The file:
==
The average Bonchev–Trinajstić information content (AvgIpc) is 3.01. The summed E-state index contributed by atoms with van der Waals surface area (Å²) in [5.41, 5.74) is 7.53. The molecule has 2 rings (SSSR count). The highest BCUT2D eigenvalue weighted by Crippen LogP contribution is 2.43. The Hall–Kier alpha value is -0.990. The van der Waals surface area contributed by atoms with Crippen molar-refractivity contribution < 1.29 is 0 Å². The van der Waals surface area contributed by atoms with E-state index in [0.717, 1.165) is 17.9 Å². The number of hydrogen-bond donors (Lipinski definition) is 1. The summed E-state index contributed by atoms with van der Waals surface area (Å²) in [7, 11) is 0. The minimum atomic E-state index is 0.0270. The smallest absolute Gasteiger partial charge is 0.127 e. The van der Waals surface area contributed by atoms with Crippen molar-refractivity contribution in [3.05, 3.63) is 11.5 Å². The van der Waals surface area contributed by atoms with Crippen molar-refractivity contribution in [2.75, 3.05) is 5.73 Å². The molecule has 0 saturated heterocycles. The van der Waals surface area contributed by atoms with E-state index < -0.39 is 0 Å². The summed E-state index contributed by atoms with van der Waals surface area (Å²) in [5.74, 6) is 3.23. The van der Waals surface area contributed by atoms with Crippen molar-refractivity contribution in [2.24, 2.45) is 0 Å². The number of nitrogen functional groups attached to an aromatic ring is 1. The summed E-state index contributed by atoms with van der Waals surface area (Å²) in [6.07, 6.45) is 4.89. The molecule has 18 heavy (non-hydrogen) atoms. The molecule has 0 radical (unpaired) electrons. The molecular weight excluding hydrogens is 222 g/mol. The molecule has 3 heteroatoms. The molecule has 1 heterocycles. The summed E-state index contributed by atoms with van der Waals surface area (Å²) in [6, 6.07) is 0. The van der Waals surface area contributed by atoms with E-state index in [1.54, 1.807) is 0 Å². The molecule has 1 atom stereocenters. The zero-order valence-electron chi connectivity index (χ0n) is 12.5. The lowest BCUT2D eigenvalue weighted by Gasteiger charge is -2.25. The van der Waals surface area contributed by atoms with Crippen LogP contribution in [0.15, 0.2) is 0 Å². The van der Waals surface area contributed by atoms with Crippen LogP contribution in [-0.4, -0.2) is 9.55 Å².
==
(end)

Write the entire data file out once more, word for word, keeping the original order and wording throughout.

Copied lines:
The average Bonchev–Trinajstić information content (AvgIpc) is 3.01. The summed E-state index contributed by atoms with van der Waals surface area (Å²) in [5.41, 5.74) is 7.53. The molecule has 2 rings (SSSR count). The highest BCUT2D eigenvalue weighted by Crippen LogP contribution is 2.43. The Hall–Kier alpha value is -0.990. The van der Waals surface area contributed by atoms with Crippen molar-refractivity contribution < 1.29 is 0 Å². The van der Waals surface area contributed by atoms with E-state index in [0.717, 1.165) is 17.9 Å². The number of hydrogen-bond donors (Lipinski definition) is 1. The summed E-state index contributed by atoms with van der Waals surface area (Å²) in [7, 11) is 0. The minimum atomic E-state index is 0.0270. The smallest absolute Gasteiger partial charge is 0.127 e. The van der Waals surface area contributed by atoms with Crippen molar-refractivity contribution in [3.05, 3.63) is 11.5 Å². The van der Waals surface area contributed by atoms with Crippen molar-refractivity contribution in [2.75, 3.05) is 5.73 Å². The molecule has 0 saturated heterocycles. The van der Waals surface area contributed by atoms with E-state index < -0.39 is 0 Å². The summed E-state index contributed by atoms with van der Waals surface area (Å²) in [5.74, 6) is 3.23. The van der Waals surface area contributed by atoms with Crippen molar-refractivity contribution in [2.24, 2.45) is 0 Å². The number of nitrogen functional groups attached to an aromatic ring is 1. The summed E-state index contributed by atoms with van der Waals surface area (Å²) in [6.07, 6.45) is 4.89. The molecule has 18 heavy (non-hydrogen) atoms. The molecule has 0 radical (unpaired) electrons. The molecular weight excluding hydrogens is 222 g/mol. The molecule has 3 heteroatoms. The molecule has 1 heterocycles. The summed E-state index contributed by atoms with van der Waals surface area (Å²) in [6, 6.07) is 0. The van der Waals surface area contributed by atoms with E-state index in [1.54, 1.807) is 0 Å². The molecule has 1 atom stereocenters. The zero-order valence-electron chi connectivity index (χ0n) is 12.5. The lowest BCUT2D eigenvalue weighted by Gasteiger charge is -2.25. The van der Waals surface area contributed by atoms with Crippen LogP contribution in [0.15, 0.2) is 0 Å². The van der Waals surface area contributed by atoms with Crippen LogP contribution in [-0.4, -0.2) is 9.55 Å².